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Issue #788: Aug 28 – Sep 3, 2022

Geek Note:  This week, I received multiple reader e-mails asking about issue #787, which was supposed to publish the week of August 21-27, but which apparently didn’t make it into at least one of the newspapers in which it normally appears. If you were denied your weekly dose of Geekdom, I sincerely apologize.  I assure you that the column was completed and submitted on time.  After that, it’s out of my hands.  I cannot explain why the paper chose not to run it.  Please remember that all current and past issues of It’s Geek To Me are always available on the column’s website at (not .com).  I do appreciate you letting me know of the column’s absence, and how much it means to you to be able to read it!

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Q: I have been visiting in another time zone. The weather widget (or is it an app?) that I have always used since it came with the computer has ceased giving anything like the full daily weather reports for three places I often spend time. Microsoft has been as unhelpful as usual, unless they exist solely to eat up customers’ time trying to fix their peccadilloes, whilst hawking new products. I carry a MS Surface Pro 4 with Windows 10, updated regularly, Home & Student, always with my present local date and time wherever I go, and a Verizon jetpack, both of which seem to be working fine for everything but the weather reports. I get my news, mail, etc., through Duck Duck Go, with Microsoft Edge the default.

 – John P.
Fort Walton Beach, Florida

A: Hi John.  I can certainly see where this would be a problem for you.  I personally use weather apps on various devices, usually multiple times a day.  When I do, I need the weather for where I am physically located, not somewhere else across the state, or across the country.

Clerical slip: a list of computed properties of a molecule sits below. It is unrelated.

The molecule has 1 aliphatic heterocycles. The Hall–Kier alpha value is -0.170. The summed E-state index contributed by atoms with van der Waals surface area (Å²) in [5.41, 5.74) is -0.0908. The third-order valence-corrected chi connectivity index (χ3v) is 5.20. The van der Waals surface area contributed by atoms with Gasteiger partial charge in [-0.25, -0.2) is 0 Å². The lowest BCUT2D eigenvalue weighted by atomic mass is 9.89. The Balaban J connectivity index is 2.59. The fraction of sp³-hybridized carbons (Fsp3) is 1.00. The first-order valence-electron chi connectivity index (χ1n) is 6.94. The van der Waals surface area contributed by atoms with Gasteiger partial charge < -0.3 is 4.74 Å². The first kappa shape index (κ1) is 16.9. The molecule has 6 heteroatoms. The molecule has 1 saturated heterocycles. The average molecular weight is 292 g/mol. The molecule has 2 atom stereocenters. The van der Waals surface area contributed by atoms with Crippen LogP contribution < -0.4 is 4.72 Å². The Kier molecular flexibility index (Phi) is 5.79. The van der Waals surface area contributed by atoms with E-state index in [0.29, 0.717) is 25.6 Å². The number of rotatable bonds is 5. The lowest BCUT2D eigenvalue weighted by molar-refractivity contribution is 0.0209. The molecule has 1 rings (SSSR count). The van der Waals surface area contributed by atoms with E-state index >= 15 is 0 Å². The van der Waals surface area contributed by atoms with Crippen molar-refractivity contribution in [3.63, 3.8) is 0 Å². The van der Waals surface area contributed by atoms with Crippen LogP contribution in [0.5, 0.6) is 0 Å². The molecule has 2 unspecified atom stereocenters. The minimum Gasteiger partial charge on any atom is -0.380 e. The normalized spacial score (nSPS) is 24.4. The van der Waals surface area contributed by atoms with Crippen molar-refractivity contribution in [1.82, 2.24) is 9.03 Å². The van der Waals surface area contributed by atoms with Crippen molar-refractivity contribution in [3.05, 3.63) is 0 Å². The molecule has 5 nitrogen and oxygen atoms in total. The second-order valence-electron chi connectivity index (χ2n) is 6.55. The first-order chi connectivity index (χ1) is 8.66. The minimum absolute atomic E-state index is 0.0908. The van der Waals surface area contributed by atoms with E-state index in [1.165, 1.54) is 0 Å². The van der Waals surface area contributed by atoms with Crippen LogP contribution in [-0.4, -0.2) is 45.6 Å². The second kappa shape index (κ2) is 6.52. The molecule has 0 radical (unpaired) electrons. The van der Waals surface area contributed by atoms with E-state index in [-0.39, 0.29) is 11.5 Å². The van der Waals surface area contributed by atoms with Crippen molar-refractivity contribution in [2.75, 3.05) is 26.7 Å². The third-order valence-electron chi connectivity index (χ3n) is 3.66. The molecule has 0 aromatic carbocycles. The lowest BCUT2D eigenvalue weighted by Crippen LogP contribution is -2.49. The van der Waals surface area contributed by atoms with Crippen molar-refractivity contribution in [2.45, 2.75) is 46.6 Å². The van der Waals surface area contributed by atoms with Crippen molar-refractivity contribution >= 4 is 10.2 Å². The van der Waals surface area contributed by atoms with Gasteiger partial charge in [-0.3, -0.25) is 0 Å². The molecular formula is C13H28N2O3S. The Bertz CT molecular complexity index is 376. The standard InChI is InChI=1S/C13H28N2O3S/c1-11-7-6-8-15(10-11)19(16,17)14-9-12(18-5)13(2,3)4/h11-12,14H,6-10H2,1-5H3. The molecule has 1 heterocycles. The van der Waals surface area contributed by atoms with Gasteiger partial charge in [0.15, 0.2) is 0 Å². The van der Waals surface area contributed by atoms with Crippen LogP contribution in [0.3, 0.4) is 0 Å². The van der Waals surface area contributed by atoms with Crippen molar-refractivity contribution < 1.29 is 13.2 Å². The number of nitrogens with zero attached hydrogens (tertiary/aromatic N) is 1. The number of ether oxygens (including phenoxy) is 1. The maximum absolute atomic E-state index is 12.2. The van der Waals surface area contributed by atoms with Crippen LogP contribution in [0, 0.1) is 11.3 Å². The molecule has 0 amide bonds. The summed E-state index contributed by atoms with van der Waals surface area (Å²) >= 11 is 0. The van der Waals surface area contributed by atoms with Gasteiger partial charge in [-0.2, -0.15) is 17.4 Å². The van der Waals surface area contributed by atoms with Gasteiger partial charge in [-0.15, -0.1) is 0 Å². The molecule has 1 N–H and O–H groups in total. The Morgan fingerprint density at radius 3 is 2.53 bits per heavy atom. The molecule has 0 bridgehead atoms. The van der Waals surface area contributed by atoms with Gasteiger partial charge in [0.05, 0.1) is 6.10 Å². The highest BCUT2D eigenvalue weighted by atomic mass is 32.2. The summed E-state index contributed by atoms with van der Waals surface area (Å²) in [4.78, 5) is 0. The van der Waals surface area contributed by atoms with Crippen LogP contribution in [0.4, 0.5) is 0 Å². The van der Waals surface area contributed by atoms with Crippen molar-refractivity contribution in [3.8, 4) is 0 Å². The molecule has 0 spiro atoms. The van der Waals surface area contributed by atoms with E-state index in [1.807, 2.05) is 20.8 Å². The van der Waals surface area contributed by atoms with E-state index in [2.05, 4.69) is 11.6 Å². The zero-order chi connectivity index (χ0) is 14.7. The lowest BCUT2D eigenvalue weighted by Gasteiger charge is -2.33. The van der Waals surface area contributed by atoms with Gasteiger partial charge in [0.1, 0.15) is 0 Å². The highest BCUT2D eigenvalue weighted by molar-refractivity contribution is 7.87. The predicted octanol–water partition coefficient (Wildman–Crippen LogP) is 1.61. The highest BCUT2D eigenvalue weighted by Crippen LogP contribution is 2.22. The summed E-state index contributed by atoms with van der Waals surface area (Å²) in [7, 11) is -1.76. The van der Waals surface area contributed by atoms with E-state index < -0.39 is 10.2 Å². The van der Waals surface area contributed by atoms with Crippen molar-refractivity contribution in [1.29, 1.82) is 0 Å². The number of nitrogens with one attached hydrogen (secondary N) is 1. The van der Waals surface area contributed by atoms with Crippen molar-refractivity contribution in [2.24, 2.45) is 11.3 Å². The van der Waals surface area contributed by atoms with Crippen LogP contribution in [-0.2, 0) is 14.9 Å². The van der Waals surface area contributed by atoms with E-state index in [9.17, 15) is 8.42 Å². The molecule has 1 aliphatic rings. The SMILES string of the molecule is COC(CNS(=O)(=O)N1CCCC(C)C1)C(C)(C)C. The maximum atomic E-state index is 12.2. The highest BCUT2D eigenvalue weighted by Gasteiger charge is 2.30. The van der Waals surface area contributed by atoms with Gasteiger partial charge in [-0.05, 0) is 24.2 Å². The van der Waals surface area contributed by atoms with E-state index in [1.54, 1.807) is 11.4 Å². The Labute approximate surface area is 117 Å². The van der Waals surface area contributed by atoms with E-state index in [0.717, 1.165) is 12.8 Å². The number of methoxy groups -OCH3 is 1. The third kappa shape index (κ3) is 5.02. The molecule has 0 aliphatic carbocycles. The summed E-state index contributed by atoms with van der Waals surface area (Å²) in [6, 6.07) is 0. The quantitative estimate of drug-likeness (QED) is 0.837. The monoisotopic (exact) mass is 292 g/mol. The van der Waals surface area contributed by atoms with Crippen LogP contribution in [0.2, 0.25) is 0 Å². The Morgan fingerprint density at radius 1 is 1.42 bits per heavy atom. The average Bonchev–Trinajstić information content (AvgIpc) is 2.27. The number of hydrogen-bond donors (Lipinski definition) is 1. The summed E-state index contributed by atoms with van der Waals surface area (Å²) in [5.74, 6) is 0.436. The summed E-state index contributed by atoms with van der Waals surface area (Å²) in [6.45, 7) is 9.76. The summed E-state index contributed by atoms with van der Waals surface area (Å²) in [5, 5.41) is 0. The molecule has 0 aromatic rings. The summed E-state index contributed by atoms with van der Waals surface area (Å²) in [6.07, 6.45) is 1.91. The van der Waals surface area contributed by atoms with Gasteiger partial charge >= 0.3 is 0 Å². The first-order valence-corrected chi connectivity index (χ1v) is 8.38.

This is one of those times when it would have been very helpful if you had included a screenshot of the software with your question.  I don’t believe there is a weather app (or widget, or whatever) that could rightly be considered “the” weather source on your version of Windows. Now, I could be wrong, because I don’t run a Surface, and I don’t know if they come configured with some other software for these mobile devices that doesn’t come with versions that run more sedentary laptop and desktop PCs.  Of the computers I do currently use on a regular basis, there are a spate of different weather apps among them, but none of these provide data for multiple locations simultaneously.

I can tell you that most location-sensitive apps like those that deliver your weather information use any of several sources of information to determine the location.  The best choice would be the Global Positioning System (GPS) if available, since it would be able to pinpoint your location without relying on any external feature except available power.  My sources tell me that your Surface 4 Pro is, unfortunately, not equipped with GPS.  The next best choice would be a feature called Windows Location Services, which uses a combination of features to provide an estimated location.  These include WiFi, local cell towers, and the system’s IP address.  Depending on how you’re connected to the Internet, this can provide wildly inaccurate locations.  For example, the computer on my desk where I work consistently thinks it is located several states away, because that’s where the corporate data center is located that it is connected to.  Since your connectivity comes through a Verizon Jetpack, your mileage may vary.  You might consider contacting Verizon directly to inquire how that device helps or hinders with Windows Location Services.

The final method of selecting a location is user entry.  Every one of these apps that I’ve ever used has the ability for you to enter a city and state, or a Zip code for which you want to see the weather data.  I used to have various Zip codes from around the country programmed into the weather app that I use on my iPhone.  These were for places I travel, and the homes of family and friends, just so I can keep up on what the weather is like at that location if I so-choose.  To set this up, or to switch to one of these locations, I had to take specific, manual steps, usually involving entering a Zip Code.  Then I had to manually switch back to auto-locating via GPS when I was through.

So, John, I apologize for not giving you a straight-up, solve-‘em-all answer.  I hope something in my discussion of location services will be a help to you

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